Evans' first film break was The Perfect Score, but in Cellular, the actor plays a reluctant hero desperately trying to save an anonymous kidnapped woman, who stumbles on his cell phone by accident. Evans said that to make a character such as this interesting, presented him with some unique challenges, given the amount of time required for him to have worked in virtual isolation. "I think what you want most out of your audience is to identify, and want your audience to wonder what they would do in your shoes. If you portray him too heroic, too under control and too leading man, it is not as identifiable to the masses. I think if you make him Joe Average and, panic in the face of trials, then that makes it much more endearing and you invest more as an audience. So all I tried to do is just make him overly apathetic, overly lazy, just the last guy you would possibly want in this situation, so that when he is thrown in that situation and he does manage to perform you can get a sense of inspiration as to whether or not you would be able to perform in the same circumstances."

While Cellular is a genre film, Evans says that he was gratified that he was able to play a character with a definite arc. "It is just much more interesting and entertaining to see someone go from nothing to something than from someone who already was something in a similar situation." Chris says he is a fan of this kind of fast-paced thriller. "I love 'em, because sometimes it is just a fun way to spend time at the movies for just good, fast paced entertainment."

Evans says he is loves everything that Hollywood can potentially offer, from Eternal Sunshine of the Spotless Mind, to the likes of Cellular, and wants to do work that falls between those two extremes. And somewhere in between, perhaps, lay Fantastic Four, the comic book movie that is destined to catapult the young actor to the next level of fame and success. "Fantastic Four is popcornier," he says. "There is room for Fantastic Four and is one of those films that I put on the same level as a Batman, a Spiderman, movies I go to see. It might not move me the way Eternal Sunshine might have, it might not speak to you but there is nothing wrong with paying eight bucks, getting a bucket of popcorn, going and having a good time at the movies and just watching some fun special effects, a fun plot, a fun cast, and that is what I think Fantastic Four is. It is going to be fun and entertainment and it is going to make a lot of people smile."

Fantastic Four casts Evans as Johnny Storm in the big-budget adaptation of the comic. At the time we spoke, Evans had been shooting for a week, and is uncertain of how inhibiting working with special effects is likely to be. "I don't know what they are going to do, or how they are going to inhibit the choices I make as an actor. I mean you are still trying to find the truth to the character and are still trying to find the realism and the inner dialogue and you are listening and reacting the same way you would in a low budget drama." Evans' take on Johnny Storm is "a twenty something year old spaceship pilot, who pilots the spaceships. I look at it as; you must have seen Top Gun, which was about a school who were the best of the best of the best, pilots who do high risk jobs, and guys who risk their lives. These guys get in a cockpit and do what a handful of people in the world can do, and I think that instigates a little bit of arrogance. I have met pilots, and have seen documentaries on them these guys have got attitude 'cos they know that what they can do is only capable by very few people. Maverick and Iceman are guys who are just cocky sons of bitches with attitude, they have a good time, they laugh hard and they play hard."

As much of a comic book fantasy Fantastic Four is, Evans says there is room to research his character, by "just trying to understand the life a pilot, I think because that is really only the back story you need, because, from then on in experiencing, supernatural powers, you can really just take your own spin on that." Evans adds that he is enjoying using his imagination to tap into the more fantastic elements of this character. "Yeah, it is fun. I would just say it is just big kids playing pretend with a lot of money. It is just playing pretend: let's pretend we can catch on fire so, we had a scene yesterday where I snapped my fingers and created flame and it is just playing pretend with big kids who get together and said lets make a movie, which is just every little boys dream."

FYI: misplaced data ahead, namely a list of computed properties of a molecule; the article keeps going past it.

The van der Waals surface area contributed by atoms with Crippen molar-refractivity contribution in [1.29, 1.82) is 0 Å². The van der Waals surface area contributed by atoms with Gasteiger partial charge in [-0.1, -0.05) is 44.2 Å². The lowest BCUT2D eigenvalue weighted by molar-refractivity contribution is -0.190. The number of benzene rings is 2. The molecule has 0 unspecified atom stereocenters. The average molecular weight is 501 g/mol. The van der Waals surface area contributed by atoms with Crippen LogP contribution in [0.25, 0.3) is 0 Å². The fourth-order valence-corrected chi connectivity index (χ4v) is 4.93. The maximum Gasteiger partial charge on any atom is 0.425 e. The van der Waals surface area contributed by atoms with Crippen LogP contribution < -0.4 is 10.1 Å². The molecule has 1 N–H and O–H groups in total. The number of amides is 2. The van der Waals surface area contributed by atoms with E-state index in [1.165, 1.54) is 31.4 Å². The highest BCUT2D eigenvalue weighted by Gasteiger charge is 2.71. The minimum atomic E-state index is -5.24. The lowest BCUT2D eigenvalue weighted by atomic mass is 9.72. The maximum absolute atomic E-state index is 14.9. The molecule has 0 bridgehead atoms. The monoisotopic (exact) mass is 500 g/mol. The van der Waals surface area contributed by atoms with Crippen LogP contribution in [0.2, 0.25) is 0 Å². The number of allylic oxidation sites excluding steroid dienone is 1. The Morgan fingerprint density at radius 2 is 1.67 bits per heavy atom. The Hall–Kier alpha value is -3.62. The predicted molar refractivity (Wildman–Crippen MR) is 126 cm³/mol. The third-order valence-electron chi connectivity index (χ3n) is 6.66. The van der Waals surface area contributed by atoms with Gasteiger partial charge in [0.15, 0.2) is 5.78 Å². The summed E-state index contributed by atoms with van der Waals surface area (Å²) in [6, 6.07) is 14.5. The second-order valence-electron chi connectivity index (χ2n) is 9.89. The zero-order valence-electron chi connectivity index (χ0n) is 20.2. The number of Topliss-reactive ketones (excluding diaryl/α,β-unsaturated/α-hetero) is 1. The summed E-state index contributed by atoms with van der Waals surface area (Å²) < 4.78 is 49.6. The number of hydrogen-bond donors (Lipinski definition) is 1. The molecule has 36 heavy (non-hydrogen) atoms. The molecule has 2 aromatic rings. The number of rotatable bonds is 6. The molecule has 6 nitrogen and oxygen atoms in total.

As thrilled as he is working on next summer's big comic book film, Evans insists that part of the attraction of doing a high profile film like that, is to afford him the opportunity to fulfil his greater dream, of starring in smaller, more character-based films. "Right now there are a couple of films coming down the line that I am trying to get set up for January and February. With any big film you have got to try and offset that with quality, smaller films to make sure you stay true to your acting roots and that you don't go for the pay cheques. That is something that you always want to stay on top of, and read new scripts."

The added challenge for young Chris is to avoid being seduced by what Hollywood has to offer, and the actor agrees that he needs to make careful choices, both personally and professionally. "I am young and new, so there has to be a level of naivety, I am aware that there is seduction, I am aware that the dangers are out there but to presume to have the answer and to deduce that I am above it, is the beginning of the end right there. I am scared, it is one of those things that I know happens and I know it is out there and I think that the best thing I can do is to constantly remind myself that it is out there, surround myself with the best people I possibly can and just try and keep my head straight."

Chris Evans has come a long way since that young kid who looked at awe as his sister stood on that mysterious stage. As he embarks on a career that may turn him into a major star, Chris says that though he does pinch himself when realising from where he came and what lay around the corner, the future is what really counts. "It is nice to look back at the journey but you don't want to give yourself too many pats on the back. I think if you get too lost in the nostalgia of your progress, it is borderline arrogance to me. I don't ever want to get too self assured, or ever want to feel like I have made it. Once that happens, then there is nowhere to go but down."